News in Brief

Tribal Students Sue Feds Over School Conditions

Article Tools
  • PrintPrinter-Friendly
  • EmailEmail Article
  • ReprintReprints
  • CommentsComments

Nine children from an Arizona tribe are suing the federal government, alleging that they and other children in Bureau of Indian Education schools have been routinely denied the right to a basic education.

The children, ages six to 15, are members of the Havasupai tribe based in and around the Grand Canyon's South Rim. The complaint, filed in U.S. District Court in Arizona, names the Bureau of Indian Education and the U.S. Interior Department as defendants.

According to the lawsuit, the K-8 Havasupai Elementary School shuts down for weeks at a time because there aren't enough teachers. The school also lacks textbooks and a functioning library, and only teaches students math and reading when open.

According to the complaint, Havasupai Elementary is among the worst-performing schools in the nation. The federal civil rights complaint, filed by the Native American Disability Law Center, also alleges that the school has failed to properly evaluate and educate students with disabilities, with some spending as little as three hours per week in school.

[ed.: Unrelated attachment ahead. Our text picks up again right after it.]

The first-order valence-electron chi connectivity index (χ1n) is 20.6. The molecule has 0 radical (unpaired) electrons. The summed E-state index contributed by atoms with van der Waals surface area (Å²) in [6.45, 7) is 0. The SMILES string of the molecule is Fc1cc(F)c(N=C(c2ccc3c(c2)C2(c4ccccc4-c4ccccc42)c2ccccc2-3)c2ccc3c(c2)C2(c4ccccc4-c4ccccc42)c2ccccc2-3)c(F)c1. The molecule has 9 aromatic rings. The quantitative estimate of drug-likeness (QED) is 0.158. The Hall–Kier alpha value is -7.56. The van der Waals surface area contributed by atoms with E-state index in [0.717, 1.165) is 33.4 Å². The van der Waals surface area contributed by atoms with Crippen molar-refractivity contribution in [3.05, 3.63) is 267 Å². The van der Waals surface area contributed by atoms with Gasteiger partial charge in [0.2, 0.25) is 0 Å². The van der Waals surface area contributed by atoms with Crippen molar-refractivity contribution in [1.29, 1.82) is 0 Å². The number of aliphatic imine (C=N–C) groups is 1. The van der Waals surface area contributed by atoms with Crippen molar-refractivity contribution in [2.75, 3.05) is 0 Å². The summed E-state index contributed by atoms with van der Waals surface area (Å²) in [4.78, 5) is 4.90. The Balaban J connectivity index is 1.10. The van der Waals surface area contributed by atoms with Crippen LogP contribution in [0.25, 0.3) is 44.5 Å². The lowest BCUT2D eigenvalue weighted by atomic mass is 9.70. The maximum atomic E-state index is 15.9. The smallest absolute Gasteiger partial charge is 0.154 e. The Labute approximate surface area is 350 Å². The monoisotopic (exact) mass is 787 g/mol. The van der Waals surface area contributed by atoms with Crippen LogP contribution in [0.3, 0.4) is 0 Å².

Vol. 36, Issue 18, Page 4

Published in Print: January 18, 2017, as Tribal Students Sue Feds Over School Conditions
Related Stories
Notice: We recently upgraded our comments. (Learn more here.) If you are logged in as a subscriber or registered user and already have a Display Name on edweek.org, you can post comments. If you do not already have a Display Name, please create one here.
Ground Rules for Posting
We encourage lively debate, but please be respectful of others. Profanity and personal attacks are prohibited. By commenting, you are agreeing to abide by our user agreement.
All comments are public.

Back to Top Back to Top

Most Popular Stories

Viewed

Emailed

Recommended

Commented